Mem Inst Oswaldo Cruz, Rio de Janeiro, 104 (Suppl.I) July 2009
Original Article

Structural organization of Trypanosoma cruzi

Wanderley de Souza

Laboratório de Ultraestrutura Celular Hertha Meyer, Instituto de Biofísica Carlos Chagas Filho, Universidade Federal do Rio de Janeiro, Av. Carlos Chagas Filho 373 Bloco G subsolo, Cidade Universitária, Ilha do Fundão, Rio de Janeiro, RJ, Brasil, Diretoria de Programa, Instituto Nacional de Metrologia, Normalização e Qualidade Industrial, Rio de Janeiro, RJ, Brasil

Page: 89-100 DOI: 10.1590/S0074-02762009000900014
2768 views 915 downloads
ABSTRACT

Since the initial description of Trypanosoma cruzi by Carlos Chagas in 1909, several research groups have used different microscopic techniques to obtain detailed information about the various developmental stages found in the life cycle of this intracellular parasite. This review describes the present knowledge on the organization of the most important structures and organelles found in the protozoan, such as the cell surface, flagellum, cytoskeleton, kinetoplast-mitochondrion complex, glycosome, acidocalcisome, contractile vacuole, lipid inclusions, the secretory pathway, endocytic pathway and the nucleus.

Since its initial description in 1909, the morphology of the various developmental stages of Trypanosoma cruzi has been the subject of intense investigation (Chagas 1909). A color drawing found in the original paper describing T. cruzi (Fig. 1) points to variations in the general shape of the protozoan and the presence of several structures that can be stained with Giemsa. It is important to point out from a historic point of view that T. cruzi was one of the first cells to be examined by Transmission Electron Microscopy (TEM) and has continued to be examined by almost all of the techniques developed over the last 50 years, as recently reviewed (De Souza 2008). In this review, I will briefly cover the main structures and organelles found in T. cruzi after 100 years of morphological descriptions. In view of space limitations, I will be necessarily telegraphic. However, I hope that the illustrations presented will speak for themselves.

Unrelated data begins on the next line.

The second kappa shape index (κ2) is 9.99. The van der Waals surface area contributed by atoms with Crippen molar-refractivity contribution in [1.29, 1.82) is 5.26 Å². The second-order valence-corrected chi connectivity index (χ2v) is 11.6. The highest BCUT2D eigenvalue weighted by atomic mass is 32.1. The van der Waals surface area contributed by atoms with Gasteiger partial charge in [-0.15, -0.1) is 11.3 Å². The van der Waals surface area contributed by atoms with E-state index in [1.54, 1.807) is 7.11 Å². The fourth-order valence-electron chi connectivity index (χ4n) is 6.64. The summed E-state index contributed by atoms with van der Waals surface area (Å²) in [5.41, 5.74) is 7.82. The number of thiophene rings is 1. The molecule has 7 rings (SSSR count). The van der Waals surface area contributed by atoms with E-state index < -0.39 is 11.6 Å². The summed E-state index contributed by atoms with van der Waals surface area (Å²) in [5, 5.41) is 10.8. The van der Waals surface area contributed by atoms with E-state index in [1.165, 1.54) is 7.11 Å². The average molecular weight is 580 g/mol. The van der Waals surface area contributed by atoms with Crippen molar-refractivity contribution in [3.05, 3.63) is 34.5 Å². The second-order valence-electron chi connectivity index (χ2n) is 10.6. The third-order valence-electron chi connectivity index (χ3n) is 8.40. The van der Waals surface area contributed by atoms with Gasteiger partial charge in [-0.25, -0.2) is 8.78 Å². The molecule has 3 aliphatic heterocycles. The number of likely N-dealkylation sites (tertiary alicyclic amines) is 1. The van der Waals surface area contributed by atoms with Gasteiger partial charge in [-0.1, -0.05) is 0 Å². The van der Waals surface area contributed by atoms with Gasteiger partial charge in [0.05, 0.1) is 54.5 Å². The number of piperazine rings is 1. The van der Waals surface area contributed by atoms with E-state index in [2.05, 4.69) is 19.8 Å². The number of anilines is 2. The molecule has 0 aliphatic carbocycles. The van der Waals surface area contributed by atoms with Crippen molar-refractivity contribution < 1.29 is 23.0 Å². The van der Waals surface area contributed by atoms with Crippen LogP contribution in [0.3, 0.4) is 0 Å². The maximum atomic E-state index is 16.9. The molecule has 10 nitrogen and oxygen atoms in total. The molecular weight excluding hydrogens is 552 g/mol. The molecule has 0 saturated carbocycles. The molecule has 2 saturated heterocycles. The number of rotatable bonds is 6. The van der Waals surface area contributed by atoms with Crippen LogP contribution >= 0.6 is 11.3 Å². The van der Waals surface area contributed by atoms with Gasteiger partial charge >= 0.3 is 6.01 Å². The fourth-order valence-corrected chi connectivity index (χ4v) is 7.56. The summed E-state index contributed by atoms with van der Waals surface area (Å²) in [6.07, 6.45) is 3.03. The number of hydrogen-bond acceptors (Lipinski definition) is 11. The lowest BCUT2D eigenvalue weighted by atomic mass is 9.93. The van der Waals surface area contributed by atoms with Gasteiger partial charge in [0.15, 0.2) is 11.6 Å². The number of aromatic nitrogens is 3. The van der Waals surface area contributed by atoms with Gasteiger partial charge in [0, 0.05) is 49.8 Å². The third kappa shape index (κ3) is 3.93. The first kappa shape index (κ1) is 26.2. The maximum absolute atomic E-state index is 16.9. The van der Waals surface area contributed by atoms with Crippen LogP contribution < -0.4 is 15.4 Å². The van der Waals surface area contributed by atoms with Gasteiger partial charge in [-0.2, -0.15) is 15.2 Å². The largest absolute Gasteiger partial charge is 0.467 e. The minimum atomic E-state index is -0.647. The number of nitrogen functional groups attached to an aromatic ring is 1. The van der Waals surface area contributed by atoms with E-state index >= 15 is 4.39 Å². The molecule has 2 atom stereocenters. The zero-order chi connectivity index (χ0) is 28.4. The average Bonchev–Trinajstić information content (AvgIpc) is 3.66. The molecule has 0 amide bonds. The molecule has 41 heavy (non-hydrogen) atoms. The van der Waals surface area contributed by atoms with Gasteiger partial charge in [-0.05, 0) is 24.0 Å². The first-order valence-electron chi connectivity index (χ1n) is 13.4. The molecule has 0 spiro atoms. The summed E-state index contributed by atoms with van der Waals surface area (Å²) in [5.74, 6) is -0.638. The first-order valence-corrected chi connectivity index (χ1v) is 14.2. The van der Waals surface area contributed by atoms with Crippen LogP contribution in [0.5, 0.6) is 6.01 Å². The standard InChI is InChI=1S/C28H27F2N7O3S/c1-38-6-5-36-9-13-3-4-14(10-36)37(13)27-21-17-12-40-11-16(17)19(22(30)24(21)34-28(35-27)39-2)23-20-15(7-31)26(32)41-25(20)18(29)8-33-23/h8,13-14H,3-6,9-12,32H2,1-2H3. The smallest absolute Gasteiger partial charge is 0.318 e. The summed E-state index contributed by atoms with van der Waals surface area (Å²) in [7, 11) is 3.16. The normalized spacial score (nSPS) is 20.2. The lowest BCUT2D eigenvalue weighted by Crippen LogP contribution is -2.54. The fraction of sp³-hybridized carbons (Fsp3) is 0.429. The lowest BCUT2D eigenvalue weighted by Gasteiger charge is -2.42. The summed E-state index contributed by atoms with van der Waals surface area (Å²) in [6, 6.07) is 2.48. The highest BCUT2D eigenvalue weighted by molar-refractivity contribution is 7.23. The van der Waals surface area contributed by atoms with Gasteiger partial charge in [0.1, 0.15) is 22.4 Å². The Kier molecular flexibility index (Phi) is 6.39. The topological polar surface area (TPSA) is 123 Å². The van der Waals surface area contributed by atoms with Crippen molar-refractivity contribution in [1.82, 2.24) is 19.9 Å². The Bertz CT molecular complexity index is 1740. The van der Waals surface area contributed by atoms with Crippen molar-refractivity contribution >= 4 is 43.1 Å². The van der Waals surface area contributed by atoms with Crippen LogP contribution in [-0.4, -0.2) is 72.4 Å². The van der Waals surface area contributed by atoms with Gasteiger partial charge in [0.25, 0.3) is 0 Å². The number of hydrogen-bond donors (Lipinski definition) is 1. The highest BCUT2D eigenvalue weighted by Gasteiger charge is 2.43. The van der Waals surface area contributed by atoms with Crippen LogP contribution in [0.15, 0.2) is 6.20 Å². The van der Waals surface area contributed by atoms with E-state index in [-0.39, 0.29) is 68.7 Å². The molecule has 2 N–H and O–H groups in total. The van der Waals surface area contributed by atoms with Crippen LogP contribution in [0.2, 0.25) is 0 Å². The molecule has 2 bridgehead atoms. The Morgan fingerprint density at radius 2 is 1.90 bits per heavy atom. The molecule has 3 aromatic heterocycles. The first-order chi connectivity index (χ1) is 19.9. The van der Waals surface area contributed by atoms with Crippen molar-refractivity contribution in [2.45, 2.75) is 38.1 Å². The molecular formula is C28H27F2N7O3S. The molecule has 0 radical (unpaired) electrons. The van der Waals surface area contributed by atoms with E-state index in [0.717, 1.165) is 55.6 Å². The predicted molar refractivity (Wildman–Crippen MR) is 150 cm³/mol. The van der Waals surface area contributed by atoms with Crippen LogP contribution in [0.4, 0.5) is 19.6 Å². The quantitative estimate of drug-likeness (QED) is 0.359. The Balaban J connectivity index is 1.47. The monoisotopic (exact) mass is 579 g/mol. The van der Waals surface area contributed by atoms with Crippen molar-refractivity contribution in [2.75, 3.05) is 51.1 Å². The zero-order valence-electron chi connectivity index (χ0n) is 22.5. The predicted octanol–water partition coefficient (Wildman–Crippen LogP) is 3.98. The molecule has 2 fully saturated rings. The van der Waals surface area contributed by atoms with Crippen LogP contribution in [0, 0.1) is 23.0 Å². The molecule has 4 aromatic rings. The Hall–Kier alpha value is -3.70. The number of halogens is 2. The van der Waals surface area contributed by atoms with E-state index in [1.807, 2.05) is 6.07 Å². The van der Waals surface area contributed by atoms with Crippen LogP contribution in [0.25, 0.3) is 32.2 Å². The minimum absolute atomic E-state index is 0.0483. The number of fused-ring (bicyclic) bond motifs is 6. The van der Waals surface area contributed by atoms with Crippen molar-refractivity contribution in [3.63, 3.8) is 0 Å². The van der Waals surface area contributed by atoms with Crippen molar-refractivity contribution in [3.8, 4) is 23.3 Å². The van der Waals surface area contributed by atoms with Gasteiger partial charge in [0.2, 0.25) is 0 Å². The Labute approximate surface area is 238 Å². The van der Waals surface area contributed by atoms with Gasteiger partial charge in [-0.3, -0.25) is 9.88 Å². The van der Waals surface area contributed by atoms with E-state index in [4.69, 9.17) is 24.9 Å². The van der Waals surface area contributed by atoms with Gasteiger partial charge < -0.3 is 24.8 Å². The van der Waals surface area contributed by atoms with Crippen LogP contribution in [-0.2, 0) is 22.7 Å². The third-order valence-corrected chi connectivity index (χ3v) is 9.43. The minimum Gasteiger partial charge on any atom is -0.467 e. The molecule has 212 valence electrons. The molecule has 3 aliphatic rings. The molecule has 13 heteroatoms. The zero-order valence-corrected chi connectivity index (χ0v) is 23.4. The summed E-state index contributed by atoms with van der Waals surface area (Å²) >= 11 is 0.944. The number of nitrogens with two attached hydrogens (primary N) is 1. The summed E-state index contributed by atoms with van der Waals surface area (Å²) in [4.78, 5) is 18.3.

Due to the ability to obtain in vitro axenic cultures, most of the studies on T. cruzi have been done with the epimastigote form. This is the proliferative developmental stage found in the intestine of the invertebrate host. For a better understanding of the description of the various structures and organelles found in T. cruzi, a schematic view based mainly on images obtained with the electron microscope was provided in De Souza (2008, Fig. 1). Below, I will describe the most relevant structural information of the following groups of structures/organelles: the surface of the cell, flagellum, cytoskeleton and the metabolic organelles (that is, the kinetoplast-mitochondrion complex, glycosomes, acidocalcisomes, lipid inclusions, components of the secretory pathway and components of the endocytic pathway).

The cell surface

The surface of intracellular parasites such as T. cruzi initially interacts with cell surfaces in the vertebrate host and then with the membrane of the parasitophorous vacuole. It is also through the cell surface that the protozoan interacts with the epithelial intestinal cells of the invertebrate host. Therefore, it is important to understand the structural organization, the molecular array, the composition and the functional properties of all of the cell surface components of pathogenic protozoa. Here we will consider the cell surface to include the lipid bilayer and the associated components that face the extracellular medium and form the glycocalyx (also known as the cell coat or the surface coat). The molecules found on the cell surface of T. cruzi include the mucins, transialidase and the Tc85 family of glycoproteins, among others.